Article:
During this time, I was new to journalism. I had failed a key role of our job in telling a story. I had caused harm to someone! And what was worse, I couldn’t fix it or recall the story—the damage had been done.

Since this happened, I have always made it a key point to consult anyone I use in my stories. It doesn’t matter if I name them or not. I make sure I think of all the effects my piece could have and that I am telling a story in the right way.

What has been the biggest surprise of your writing life?

How far my writing has reached. I never expected to see my voice travel so far. When I hear from all the different people who read my words, it really is something special. I’ve spent over half of my life—25 years—incarcerated, and for the majority of that time, I have felt like our voices don’t matter, that people don’t care what is happening inside the prisons and institutions across the country. But I now know people do care. We just had to take the time to show them—to expose what happens in the shadows. Through sharing our stories—and humanizing the people behind these towering walls and razor wire fences—we will allow society to see that we must change this system. 

If you had to use a metaphor to define yourself as a writer, what would it be and why?

A man trying to free-climb Mount. Everest without any gear. I sometimes feel like what I’m doing—working to tear down the harms created through the carceral system—is an impossible task. That no matter what I or other incarcerated journalists do, we will never be able to dismantle the harm these systems produce. But I continue to climb by putting one foot in front of the other. I know with each step taken, I get one step closer to the summit.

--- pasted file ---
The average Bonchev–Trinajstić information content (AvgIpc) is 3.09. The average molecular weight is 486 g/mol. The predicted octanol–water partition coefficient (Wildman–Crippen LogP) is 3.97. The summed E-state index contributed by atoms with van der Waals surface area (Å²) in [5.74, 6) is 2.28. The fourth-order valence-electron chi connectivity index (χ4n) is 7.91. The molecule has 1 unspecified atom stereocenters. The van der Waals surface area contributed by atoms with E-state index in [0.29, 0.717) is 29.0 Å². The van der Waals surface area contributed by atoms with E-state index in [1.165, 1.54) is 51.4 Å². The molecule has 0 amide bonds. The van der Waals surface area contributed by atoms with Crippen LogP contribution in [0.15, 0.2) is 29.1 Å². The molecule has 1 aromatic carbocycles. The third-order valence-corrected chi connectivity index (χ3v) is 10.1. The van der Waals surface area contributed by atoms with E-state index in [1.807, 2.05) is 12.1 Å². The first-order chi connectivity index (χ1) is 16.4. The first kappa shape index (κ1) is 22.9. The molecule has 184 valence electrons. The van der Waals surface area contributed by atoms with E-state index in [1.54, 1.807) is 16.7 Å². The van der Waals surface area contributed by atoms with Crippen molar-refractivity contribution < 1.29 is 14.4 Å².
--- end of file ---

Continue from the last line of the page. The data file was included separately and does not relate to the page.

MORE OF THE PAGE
What is the simple best piece of writing advice anyone ever gave you?

I honestly don’t know if there is just one piece that outshines all the others. Each style of writing requires different skills, and each of the skills I’ve come to develop came from different writers/mentors.

Jamie taught me how to tell personal parts of my life through descriptive narratives that allow readers to feel and see what I saw as a young man struggling to survive a neighborhood filled with gangs, drugs and over-policing. She helped me develop the skills to vividly paint what a cold, dirty concrete cell looks like in a solitary confinement unit. 

But Jessica taught me how to investigate. She showed me how to dig for a story and how to find and obtain strong sources that bring a story to life. Really paint a harm taking place by shining a bright light on it. She taught me structure and countless other little journalist tricks related to the trade. She taught me how to be a legitimate reporter from a prison cell.

It was these pieces of advice from strong mentors along the way that allowed my writing to become what it is today. And I continue to learn from the talented writers who enter my life. 

So the best advice is to surround yourself with good writers and listen to what they have to teach. Find the people who are willing to invest in you and let them mold and shape you through the skills they’ve acquired over their careers. And most importantly, stay humble. This profession is ALL about relationships. Building long-lasting ones will allow a writer to stay relevant, and nothing is more important in the world of writing.